They got me back to a bed quickly. The ER doc suspected kidney stones. I was sent for a CT and yes. I had one tiny (2mm) kidney stone. The first dose of morphine didn’t touch the pain, so they gave me Toradol. Still no relief. The second dose of morphine was heaven! Finally, I could relax. I had been writhing in pain and I remember telling people this is not me! I can handle pain. I’m not like this! (Funny what pain makes us do!)
I think I passed the stone while I was in the ER. They wanted to release me and the only person I thought to call was my mom. She’s always there for me. Except this time. She had left her phone in the living room when she went to bed. She didn’t hear my calls. The nurses were talking about sending me home in a taxi, but I kept asking them to wait until I could reach my mom. Finally, at 7am, mom answered. Of course, she was at the ER in a flash! So they released me.
I’ve had no pain since but was exhausted!
What can I do to have a better outcome in the future?
A wise young friend gave me some excellent advice. She said I need to organize a team of local people I can call on so I don’t have to deal with this myself. I have tons of friends, but most are not local. The morphine (and my lack of a regular daily schedule) caused me to think I was in the ER on a weekday. I didn’t want to bother anyone who would have to work that day or get kids off to school. But it was a weekend, and had I realized that, I would’ve called a friend or neighbor.
I will be asking two or three friends if they’d be willing to be my go-to people if I ever need to go to the ER or anywhere else in an emergency again. I need to work on letting go of my stubborn independence and be more willing to ask for help. I truly believe each of these situations happened because I am so very worn out from being a single caregiver and advocate for my family member. I have said this before and I’ll say it again: I can handle the illness and my loved one. The stress comes from fighting the ‘system’ of so-called care. Seriously, to be told by a professional treatment team that they couldn’t step up his care if I went into the hospital for surgery is unacceptable! They are supposed to be there to care for him and make sure his needs are met, right? (We ended up firing them not long after this. They were a joke.)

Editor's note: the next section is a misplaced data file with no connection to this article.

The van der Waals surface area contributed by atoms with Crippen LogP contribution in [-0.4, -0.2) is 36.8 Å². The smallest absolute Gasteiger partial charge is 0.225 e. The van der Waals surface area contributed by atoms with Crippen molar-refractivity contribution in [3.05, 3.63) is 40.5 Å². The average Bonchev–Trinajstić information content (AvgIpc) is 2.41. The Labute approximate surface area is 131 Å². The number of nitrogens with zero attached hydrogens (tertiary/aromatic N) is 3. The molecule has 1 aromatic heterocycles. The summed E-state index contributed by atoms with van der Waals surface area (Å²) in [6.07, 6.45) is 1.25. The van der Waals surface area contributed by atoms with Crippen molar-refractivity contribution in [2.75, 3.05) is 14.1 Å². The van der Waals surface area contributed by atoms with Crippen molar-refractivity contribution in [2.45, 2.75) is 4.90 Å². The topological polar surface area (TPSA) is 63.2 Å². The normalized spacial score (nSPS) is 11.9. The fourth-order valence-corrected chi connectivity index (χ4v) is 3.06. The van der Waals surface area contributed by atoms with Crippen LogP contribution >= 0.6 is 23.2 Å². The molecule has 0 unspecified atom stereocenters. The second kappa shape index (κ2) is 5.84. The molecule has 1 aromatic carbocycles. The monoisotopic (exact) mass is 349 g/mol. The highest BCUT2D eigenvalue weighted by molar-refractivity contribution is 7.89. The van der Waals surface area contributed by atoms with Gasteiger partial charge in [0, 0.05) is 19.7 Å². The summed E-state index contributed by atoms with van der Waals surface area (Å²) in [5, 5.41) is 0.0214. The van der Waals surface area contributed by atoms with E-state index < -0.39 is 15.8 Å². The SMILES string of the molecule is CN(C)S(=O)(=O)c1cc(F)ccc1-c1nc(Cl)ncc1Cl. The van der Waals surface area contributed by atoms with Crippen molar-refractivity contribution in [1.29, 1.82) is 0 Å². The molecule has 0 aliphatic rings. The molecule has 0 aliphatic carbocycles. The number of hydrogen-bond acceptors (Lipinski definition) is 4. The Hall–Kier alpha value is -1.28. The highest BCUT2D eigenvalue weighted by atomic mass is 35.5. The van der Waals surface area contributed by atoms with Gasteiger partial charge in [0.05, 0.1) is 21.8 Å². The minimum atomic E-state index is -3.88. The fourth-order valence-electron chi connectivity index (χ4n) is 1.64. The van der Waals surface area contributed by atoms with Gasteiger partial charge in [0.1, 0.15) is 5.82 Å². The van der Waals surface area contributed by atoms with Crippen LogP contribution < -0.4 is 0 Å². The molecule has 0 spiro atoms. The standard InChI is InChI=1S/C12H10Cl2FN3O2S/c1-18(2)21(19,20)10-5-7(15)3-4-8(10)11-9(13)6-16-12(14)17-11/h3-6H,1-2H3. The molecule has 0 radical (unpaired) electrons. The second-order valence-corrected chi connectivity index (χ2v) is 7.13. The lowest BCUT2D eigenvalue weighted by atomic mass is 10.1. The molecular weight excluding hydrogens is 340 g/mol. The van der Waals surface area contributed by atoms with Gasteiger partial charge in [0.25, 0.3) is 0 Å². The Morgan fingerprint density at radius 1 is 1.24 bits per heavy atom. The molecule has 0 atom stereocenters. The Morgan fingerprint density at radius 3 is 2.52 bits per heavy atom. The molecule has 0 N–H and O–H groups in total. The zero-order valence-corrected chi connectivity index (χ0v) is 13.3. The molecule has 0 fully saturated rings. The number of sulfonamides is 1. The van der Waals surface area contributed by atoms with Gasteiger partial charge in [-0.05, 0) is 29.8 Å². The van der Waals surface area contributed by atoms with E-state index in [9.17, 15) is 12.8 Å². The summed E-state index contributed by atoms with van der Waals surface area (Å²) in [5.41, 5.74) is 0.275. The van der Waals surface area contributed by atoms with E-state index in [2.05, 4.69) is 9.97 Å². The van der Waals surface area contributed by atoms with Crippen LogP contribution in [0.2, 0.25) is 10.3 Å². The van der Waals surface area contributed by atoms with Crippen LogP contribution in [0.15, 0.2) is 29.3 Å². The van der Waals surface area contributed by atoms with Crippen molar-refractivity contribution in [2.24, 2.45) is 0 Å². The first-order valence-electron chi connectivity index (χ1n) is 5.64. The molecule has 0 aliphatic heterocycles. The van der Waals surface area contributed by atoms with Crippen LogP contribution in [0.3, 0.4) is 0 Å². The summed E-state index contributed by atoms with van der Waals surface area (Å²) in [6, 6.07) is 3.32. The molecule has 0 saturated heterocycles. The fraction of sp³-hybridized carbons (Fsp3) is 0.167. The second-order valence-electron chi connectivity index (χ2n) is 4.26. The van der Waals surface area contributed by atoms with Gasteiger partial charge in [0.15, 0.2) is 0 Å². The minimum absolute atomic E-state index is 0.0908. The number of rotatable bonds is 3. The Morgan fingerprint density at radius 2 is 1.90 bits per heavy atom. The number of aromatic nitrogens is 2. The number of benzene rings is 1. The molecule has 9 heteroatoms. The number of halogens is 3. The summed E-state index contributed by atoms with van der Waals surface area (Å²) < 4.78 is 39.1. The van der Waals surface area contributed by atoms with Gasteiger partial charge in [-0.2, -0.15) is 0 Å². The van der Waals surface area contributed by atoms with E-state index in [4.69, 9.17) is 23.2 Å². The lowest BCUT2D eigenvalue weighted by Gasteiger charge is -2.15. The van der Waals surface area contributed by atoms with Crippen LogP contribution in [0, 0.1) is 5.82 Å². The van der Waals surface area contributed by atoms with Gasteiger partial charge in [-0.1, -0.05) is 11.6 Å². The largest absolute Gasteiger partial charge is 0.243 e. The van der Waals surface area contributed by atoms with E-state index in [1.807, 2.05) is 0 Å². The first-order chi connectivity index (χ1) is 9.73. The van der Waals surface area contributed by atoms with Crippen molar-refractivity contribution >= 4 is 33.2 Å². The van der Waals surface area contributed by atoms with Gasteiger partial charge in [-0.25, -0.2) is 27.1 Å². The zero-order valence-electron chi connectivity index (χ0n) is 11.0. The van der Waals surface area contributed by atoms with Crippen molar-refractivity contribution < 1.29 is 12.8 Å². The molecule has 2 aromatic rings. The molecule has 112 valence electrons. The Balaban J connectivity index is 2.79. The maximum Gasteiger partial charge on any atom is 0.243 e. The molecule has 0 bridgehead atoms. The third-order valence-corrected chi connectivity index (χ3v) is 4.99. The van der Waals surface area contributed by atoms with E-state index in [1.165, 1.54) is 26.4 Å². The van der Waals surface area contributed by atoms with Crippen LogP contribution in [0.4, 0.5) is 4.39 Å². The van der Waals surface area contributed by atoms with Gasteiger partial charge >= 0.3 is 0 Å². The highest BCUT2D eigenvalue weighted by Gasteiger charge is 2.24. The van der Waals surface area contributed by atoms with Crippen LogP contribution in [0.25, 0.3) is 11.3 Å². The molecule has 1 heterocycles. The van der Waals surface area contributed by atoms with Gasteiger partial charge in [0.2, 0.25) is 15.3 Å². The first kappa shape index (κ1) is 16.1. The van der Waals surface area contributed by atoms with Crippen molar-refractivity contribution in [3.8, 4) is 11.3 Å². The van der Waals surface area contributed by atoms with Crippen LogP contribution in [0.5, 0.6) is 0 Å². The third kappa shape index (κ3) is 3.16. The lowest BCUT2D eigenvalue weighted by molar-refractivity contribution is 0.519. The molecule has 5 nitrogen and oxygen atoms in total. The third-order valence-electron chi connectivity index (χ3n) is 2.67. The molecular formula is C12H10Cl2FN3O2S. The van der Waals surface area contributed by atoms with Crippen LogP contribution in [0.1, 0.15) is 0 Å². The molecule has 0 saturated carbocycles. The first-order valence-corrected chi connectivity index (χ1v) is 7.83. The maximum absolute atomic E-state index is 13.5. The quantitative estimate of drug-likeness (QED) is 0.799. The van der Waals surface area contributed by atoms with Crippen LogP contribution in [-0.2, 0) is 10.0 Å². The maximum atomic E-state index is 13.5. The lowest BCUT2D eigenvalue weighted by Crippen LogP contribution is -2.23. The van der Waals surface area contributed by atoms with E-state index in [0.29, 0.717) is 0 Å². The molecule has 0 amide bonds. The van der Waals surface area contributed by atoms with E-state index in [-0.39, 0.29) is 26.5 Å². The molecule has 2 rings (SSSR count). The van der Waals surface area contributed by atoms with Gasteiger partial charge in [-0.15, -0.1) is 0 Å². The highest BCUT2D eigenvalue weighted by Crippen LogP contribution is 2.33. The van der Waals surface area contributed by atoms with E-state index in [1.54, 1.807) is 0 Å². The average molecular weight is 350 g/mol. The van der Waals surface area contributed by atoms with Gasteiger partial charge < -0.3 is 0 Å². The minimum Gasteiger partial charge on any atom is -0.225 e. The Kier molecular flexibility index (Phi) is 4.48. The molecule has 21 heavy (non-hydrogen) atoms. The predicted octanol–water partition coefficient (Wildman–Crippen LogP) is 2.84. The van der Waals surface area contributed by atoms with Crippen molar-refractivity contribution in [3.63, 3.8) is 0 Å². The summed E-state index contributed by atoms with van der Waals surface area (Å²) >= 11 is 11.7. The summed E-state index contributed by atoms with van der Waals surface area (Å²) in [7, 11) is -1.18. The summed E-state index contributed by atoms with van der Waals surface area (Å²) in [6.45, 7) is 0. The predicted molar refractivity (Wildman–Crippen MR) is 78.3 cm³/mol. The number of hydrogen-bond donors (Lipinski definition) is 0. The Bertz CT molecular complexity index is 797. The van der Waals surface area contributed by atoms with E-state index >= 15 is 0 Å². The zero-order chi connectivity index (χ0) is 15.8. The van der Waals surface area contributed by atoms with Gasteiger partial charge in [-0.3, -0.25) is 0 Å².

Put your own oxygen mask on first!
Apparently, I’m a slow learner. It took so many of these emergencies for me to realize the importance of keeping myself healthy and balanced, so I can care for my family member. Part of that process is learning to rely on others for help, as well as exercising and eating properly. I’m learning and am committed to avoiding health issues as much as I can.
We’re all told when we board an airplane that if there is an emergency, we have to place the oxygen mask on ourselves before trying to help anyone else. After all, if we can’t breathe, how can we help?
I had an amazing insight while I was lying in the ER bed, full of morphine. I realized how peaceful it was. I had nothing to be responsible for and couldn’t take care of anything from there, even if I wanted to. It was like a very brief vacation. It was nice, for a change. I’ll hang onto that feeling so that I can use it as a way to keep myself on track for staying healthy. An ER is not supposed to be a respite place. There are better ways to find respite!
How do you take care of yourself?
I hope this information is helpful to you. Please comment with questions, suggestions or other information. For information about how to receive caregiver-centric support, stress-management, and disease-specific tips and techniques (from the convenience and privacy of your own home via telehealth), visit MyHealios.